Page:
Still, an arduous task lies before us. President Bush made the pledge in Jackson Square two years ago, and we’re asking him to see the job through. It’s two years later and we’re still making the case for aggressive action to rebuild South Louisiana and New Orleans. Beyond Louisiana’s cultural uniqueness, its coast produces riches that power and feed the nation. Louisiana is the nation’s Energy Coast, first in total crude oil production and second in total natural gas production. Louisiana fishers also help feed the nation, ranking first in harvest for blue crab, crawfish, oysters, shrimp and menhaden.

Isn’t that enough to convince the powers that be of the importance of this mission? The job in Louisiana and especially in New Orleans cannot be accomplished by well meaning volunteers from faith-based organizations, colleges and good hearted people. This is the biggest rebuilding effort since General Sherman rolled into Atlanta. This effort can only be accomplished by the centralized power of the government. We have committed $1.6 trillion over 10 years to rebuild Iraq. Where is the Marshall Plan or Iraq Plan for the Big Easy?

The Call

The people in Louisiana are working every day to put their lives back together. We are fighting for our souls—for the artistic freedom of Mardi Gras and jazz, the legacy of our forbears, the comfort of our closeknit communities. We are fighting for the promise inherent in the American dream— the right to life, liberty and the pursuit of happiness. And like Patrick Henry we say, “Give us liberty or give us death.” And make no mistake, we are facing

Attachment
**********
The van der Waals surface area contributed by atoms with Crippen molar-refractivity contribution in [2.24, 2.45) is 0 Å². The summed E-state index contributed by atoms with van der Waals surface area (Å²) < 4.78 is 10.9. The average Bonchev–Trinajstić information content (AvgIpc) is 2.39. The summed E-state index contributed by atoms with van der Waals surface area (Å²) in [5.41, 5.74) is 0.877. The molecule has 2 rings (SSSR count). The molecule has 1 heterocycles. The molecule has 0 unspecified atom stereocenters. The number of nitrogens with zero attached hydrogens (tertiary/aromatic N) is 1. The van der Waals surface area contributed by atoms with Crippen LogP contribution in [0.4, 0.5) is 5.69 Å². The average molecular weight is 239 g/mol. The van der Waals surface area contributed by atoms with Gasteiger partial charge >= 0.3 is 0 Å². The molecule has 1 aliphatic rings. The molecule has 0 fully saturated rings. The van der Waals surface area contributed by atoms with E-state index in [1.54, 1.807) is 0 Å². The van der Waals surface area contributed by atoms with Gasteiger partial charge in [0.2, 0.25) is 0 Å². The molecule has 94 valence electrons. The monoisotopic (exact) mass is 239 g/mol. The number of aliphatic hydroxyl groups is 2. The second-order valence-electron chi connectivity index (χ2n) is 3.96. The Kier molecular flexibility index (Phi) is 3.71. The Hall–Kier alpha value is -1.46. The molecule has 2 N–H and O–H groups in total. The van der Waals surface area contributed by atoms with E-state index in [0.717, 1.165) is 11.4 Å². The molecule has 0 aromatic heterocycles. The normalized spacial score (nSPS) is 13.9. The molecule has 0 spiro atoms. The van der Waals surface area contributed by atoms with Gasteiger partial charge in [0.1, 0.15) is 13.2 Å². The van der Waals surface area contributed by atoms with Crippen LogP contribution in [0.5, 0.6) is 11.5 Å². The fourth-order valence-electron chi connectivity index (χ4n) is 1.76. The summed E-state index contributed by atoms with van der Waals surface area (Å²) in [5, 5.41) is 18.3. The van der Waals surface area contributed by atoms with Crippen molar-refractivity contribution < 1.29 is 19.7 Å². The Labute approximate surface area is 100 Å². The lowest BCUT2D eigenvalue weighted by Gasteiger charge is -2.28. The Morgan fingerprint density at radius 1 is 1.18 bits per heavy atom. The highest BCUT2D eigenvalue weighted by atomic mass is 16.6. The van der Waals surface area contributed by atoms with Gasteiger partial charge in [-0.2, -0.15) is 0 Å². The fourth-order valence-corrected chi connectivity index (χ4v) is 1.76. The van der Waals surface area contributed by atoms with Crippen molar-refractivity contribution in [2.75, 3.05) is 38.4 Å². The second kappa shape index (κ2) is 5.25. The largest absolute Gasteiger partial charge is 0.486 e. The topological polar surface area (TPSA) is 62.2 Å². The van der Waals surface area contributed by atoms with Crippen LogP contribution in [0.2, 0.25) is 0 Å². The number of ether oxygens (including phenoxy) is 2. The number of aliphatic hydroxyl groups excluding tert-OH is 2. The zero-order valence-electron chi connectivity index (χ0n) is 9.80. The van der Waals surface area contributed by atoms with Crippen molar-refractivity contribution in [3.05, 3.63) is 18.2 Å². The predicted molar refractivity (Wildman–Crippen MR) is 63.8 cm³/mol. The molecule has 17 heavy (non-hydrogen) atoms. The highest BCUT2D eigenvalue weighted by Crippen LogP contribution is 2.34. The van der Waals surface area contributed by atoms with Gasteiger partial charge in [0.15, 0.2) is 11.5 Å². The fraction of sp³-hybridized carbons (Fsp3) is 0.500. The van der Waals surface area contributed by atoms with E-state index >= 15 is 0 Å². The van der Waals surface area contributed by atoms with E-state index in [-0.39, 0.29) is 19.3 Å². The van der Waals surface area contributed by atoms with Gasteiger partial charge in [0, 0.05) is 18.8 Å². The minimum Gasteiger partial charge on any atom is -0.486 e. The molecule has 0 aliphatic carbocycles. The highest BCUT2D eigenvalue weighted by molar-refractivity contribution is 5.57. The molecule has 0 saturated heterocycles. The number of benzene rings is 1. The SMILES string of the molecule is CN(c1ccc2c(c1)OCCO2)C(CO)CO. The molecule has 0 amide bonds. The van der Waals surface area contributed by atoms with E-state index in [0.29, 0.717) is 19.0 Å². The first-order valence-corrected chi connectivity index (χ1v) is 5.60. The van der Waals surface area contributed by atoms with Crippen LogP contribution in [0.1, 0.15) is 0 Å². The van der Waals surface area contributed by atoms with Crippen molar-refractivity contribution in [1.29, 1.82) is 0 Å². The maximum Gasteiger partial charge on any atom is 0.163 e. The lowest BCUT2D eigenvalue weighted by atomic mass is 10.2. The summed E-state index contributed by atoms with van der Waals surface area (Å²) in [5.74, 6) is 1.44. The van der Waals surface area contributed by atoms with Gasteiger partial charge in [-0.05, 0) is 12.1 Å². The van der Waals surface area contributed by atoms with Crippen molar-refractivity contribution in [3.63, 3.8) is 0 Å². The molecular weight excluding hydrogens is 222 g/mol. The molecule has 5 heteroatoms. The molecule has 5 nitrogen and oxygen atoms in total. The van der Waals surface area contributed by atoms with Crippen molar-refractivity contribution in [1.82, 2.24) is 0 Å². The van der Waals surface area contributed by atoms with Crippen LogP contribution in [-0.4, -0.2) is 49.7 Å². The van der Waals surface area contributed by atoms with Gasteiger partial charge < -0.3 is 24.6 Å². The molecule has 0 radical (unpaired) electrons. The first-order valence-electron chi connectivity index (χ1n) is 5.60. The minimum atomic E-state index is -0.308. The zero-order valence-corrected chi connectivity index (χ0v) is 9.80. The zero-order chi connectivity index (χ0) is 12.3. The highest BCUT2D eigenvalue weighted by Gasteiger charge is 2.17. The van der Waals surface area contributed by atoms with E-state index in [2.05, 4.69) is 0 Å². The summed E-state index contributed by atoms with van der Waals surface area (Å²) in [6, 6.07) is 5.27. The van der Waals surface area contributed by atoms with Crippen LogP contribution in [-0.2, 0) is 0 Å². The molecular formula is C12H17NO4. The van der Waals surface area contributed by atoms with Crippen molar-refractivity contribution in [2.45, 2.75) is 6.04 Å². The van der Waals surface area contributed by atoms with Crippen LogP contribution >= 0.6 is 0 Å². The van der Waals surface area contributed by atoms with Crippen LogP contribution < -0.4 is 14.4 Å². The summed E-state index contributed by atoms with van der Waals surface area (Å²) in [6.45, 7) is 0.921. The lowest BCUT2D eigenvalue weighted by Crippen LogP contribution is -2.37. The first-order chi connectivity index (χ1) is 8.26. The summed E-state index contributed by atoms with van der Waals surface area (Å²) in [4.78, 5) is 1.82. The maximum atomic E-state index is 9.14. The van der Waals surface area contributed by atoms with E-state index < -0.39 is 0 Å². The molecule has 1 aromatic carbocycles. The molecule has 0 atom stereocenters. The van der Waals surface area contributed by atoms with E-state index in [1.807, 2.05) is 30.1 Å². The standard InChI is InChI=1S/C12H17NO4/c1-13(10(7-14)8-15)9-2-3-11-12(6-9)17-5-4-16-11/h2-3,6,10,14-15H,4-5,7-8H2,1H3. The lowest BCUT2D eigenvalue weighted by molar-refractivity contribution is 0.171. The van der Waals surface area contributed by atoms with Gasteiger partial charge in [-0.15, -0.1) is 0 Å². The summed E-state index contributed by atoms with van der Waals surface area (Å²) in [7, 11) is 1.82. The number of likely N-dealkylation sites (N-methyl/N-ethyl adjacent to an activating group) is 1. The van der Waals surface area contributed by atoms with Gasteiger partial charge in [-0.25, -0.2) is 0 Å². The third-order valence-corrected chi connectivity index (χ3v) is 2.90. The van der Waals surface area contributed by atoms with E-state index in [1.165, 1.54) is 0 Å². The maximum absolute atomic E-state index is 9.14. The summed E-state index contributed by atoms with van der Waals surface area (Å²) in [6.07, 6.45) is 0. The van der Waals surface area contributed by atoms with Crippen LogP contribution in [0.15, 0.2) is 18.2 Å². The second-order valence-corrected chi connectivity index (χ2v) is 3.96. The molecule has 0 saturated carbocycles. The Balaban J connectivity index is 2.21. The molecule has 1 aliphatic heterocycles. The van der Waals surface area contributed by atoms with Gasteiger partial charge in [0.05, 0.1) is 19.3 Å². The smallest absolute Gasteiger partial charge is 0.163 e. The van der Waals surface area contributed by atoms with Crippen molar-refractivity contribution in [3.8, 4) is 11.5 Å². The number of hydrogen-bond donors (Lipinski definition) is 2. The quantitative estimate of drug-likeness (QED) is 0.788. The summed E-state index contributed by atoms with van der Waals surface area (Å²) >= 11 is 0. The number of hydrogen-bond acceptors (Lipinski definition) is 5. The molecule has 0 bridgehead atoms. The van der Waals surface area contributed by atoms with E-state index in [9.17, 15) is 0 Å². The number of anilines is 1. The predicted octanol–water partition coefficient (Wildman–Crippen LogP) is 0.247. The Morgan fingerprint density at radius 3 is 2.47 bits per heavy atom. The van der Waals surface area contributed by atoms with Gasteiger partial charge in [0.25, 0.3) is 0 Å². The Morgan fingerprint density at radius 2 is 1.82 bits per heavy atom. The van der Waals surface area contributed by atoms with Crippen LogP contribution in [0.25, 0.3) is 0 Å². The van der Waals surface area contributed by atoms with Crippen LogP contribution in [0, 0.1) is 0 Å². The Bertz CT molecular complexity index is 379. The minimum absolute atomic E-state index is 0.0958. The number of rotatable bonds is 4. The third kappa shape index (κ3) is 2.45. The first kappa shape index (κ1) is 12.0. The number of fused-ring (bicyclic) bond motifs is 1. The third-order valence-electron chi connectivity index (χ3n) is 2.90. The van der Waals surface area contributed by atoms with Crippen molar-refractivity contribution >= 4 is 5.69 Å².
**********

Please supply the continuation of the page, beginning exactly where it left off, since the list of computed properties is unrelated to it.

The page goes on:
death, help us convince Congress and the White House that we deserve life and liberty.


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About Garlin Gilchrist II

I am the City of Detroit's first ever Deputy Technology Director for Civic Community Engagement. My job is to open up the city's public data and information for the consumption and benefit of all Detroiters. I currently live in Detroit, my hometown, with my beautiful wife Ellen and our twins Garlin III and Emily Grace. I'm from Detroit. I created Detroit Diaspora, and was formerly the National Campaign Director at MoveOn.org. I also co-hosted The #WinReport on "The Good Fight," a an award winning, nationally syndicated radio show that was one of Apple's Best of 2013. After graduating with degrees in Computer Engineering and Computer Science from the University of Michigan, I became a Software Engineer at Microsoft. By day, I helped build SharePoint into the fastest growth product in the company's history. On my personal time, I sought out opportunities to connect my technical skills with community building efforts across the country. This led to my co-founding The SuperSpade: Black Thought at the Highest Level, a leading Black political blog. I served as Social Media Manager for the 2008 Obama campaign in Washington, and then became Director of New Media at the Center for Community Change. I spent two years creating and implementing a strategy for the Center to take it's 40 years of community organizing experience into the digital age. I speak before diverse audiences on effective & responsive government, empowerment in revolutionary new organizing spaces, increasing civic engagement & participation through emerging technologies and protecting civil rights in the age of the Internet. Full bio here.